Late Career Transition, with Gary Swegan of Youngstown State University

Swegan_GaryAfter having spent 24 years at one institution (which also happened to be my alma mater), I have recently transitioned to a new institution as Chief Enrollment Officer (Associate Vice President for Enrollment Planning and Management). I am using this platform to provide some of my observations about transitions, and the assumption of leadership in a new place with new staff. In particular as it may apply to those, like me, who have spent considerable time at their institutions before accepting a new position elsewhere.

For anyone who has been at an institution for many years, we can all recount stories of administrators transitioning into, and out of, our institutions many times over. We recall those transitions that were a success, as the new administrator seemed to strike the right balance between respect for the existing culture, while also mobilizing staff toward some type of change. Conversely, we can all think of times when new “leaders” entered our midst like a bull in a china shop, with demonstrable disdain for whatever was currently in place, and a clear assumption that anything currently happening at the institution was without value.

As I moved to my new institution, I sought to be an example of the former, and not the latter, of the two examples above. I clearly stated in my interview that I recognized that this institution was not “created” on the day that I began my tenure. It had been in existence for over 100 years, would be in existence well after I was gone, and I recognized that much good work was being done here. Judging from the non-verbal feedback that I received from that statement, I was off to a good start.

I have always led from the mantra that “you cannot be an effective leader if nobody is choosing to follow.” Those with positional authority can too easily believe that staff acquiescence to their direction is akin to “following.” However, following because you are compelled to do so is not the same as “buying in.” My goal has been to establish my leadership at my new institution in a way that staff will wish to follow, and that quickly “my” goals will become “our” goals.

During my first six weeks I met with over 120 individuals at my new institution. My belief has been that I need to quickly learn the culture and “pulse” of the university, and this was certainly the best way to do so. While I have been careful not to draw conclusions based on snippets of information that each person would share, a fairly clear and consistent picture began to emerge rather quickly.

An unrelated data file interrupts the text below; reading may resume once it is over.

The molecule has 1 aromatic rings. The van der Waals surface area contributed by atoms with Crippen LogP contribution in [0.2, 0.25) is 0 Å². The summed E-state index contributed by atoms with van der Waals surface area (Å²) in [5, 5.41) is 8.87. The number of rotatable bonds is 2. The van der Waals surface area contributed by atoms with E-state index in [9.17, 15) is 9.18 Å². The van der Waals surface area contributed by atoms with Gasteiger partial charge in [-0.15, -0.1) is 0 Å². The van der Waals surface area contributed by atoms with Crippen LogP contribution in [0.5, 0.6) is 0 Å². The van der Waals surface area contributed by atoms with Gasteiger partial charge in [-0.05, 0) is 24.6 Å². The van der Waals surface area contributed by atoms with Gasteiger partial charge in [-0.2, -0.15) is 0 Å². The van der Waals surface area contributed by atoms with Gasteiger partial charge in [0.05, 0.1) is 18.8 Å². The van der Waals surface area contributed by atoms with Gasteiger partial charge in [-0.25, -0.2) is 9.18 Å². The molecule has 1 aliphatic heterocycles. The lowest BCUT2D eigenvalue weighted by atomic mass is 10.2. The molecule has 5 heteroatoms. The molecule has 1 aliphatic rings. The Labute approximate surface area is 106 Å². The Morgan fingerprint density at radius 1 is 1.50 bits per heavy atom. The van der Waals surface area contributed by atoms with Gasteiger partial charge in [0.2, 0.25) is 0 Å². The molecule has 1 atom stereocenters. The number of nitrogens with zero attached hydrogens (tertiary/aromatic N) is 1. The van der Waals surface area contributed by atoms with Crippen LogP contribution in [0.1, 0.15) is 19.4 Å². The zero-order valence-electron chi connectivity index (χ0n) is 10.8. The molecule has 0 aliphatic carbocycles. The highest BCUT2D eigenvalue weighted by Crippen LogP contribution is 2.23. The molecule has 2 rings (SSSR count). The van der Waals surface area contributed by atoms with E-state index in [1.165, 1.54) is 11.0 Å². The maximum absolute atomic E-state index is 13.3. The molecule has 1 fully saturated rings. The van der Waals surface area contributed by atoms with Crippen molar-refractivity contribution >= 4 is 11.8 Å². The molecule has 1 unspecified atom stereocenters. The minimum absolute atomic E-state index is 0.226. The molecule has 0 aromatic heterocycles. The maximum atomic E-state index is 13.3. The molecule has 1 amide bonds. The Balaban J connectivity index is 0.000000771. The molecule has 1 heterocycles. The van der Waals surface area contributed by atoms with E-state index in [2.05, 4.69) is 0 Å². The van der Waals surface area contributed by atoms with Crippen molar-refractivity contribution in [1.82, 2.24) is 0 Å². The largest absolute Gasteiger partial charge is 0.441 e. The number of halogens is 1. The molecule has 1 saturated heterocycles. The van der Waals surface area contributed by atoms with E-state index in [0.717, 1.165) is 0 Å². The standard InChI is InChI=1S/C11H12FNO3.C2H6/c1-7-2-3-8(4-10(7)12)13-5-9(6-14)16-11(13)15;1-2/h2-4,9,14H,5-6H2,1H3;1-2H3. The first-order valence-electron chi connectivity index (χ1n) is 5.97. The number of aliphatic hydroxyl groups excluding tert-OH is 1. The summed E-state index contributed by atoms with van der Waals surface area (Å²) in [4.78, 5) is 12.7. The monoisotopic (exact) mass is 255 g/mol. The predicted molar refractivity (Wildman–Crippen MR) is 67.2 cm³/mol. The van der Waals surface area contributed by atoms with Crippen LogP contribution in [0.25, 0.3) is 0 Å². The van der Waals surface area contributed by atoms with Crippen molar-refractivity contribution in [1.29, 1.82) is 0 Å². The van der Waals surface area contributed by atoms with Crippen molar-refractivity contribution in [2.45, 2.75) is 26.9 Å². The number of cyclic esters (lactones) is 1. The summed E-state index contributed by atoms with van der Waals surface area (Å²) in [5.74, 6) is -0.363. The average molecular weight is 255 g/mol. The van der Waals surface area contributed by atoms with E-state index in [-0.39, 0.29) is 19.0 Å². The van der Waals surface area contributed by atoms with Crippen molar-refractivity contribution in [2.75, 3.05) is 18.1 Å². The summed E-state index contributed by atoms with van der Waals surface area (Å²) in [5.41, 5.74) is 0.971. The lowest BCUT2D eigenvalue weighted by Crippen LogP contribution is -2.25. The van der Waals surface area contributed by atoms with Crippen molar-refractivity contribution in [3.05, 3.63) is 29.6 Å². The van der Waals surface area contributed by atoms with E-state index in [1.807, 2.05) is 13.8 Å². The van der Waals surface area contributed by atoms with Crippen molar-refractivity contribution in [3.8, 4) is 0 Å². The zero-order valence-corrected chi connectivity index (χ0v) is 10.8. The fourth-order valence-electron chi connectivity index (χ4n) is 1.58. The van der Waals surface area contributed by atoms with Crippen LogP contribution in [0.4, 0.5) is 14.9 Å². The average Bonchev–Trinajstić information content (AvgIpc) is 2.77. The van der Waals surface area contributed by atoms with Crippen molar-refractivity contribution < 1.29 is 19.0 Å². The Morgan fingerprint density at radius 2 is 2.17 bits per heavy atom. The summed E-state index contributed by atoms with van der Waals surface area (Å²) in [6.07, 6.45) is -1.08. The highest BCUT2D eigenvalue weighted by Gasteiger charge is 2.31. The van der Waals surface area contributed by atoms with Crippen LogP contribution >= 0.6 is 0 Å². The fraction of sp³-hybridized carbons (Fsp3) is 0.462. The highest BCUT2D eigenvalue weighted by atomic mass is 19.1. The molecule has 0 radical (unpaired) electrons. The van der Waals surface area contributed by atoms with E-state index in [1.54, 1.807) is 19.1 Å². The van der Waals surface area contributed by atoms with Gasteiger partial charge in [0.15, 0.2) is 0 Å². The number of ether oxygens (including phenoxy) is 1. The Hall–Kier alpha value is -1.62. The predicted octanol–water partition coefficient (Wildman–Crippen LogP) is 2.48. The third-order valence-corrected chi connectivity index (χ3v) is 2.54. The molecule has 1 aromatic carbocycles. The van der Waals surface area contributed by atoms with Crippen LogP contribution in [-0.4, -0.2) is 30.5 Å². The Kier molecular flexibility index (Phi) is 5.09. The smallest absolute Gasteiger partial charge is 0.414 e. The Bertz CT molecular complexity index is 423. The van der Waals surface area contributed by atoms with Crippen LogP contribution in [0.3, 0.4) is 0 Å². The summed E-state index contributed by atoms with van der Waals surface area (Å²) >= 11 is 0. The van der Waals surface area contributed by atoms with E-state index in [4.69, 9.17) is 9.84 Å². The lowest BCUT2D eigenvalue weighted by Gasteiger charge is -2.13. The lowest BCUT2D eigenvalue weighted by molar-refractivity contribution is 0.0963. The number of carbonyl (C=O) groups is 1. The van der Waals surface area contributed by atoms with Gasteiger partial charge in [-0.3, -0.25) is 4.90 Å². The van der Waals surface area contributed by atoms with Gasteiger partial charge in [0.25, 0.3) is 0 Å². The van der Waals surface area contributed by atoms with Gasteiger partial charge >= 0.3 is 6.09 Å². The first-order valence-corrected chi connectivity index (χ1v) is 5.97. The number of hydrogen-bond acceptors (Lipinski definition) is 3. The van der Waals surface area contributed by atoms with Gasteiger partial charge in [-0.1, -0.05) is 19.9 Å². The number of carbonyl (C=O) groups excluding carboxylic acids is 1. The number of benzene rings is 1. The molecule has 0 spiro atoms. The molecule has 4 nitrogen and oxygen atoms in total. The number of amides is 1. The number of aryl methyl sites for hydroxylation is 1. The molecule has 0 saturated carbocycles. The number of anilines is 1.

As I enter my third month on the job, I begin to transition toward the implementation of a plan of action and team building around the enrollment functions. How will those who have expressed great willingness to be a part of whatever change is on the horizon react when that change impacts them negatively? Will those who wish to assist in these efforts but are not invited to play major roles resist being helpful at all? Who are the campus thought leaders that I need to make sure are included? Will campus leadership be patient in the face of significant local media attention about a recent precipitous drop in enrollment that I have been brought in to address?

The answers to these questions no doubt materialize in the coming weeks and months, but regardless of how they are answered, I leave you with a few thoughts about this life changing transition. It has been great fun taking on a new set of challenges with new people in a new place. Putting the puzzle pieces together and using the skills and knowledge that I have amassed in over 25 years in enrollment management has been very gratifying. So, if you have the sense that your time might be up on your current campus, I would encourage you to take the leap and make a change. For me it has been very invigorating and satisfying!

Comments

  1. Eric Fulcomer says:

    Greg – Thanks for sharing your experience. As someone who recently transitioned after 19 years at an institution, I can certainly relate. I resonate with your quote: “the new administrator seemed to strike the right balance between respect for the existing culture, while also mobilizing staff toward some type of change.” Best wishes as you continue your journey.

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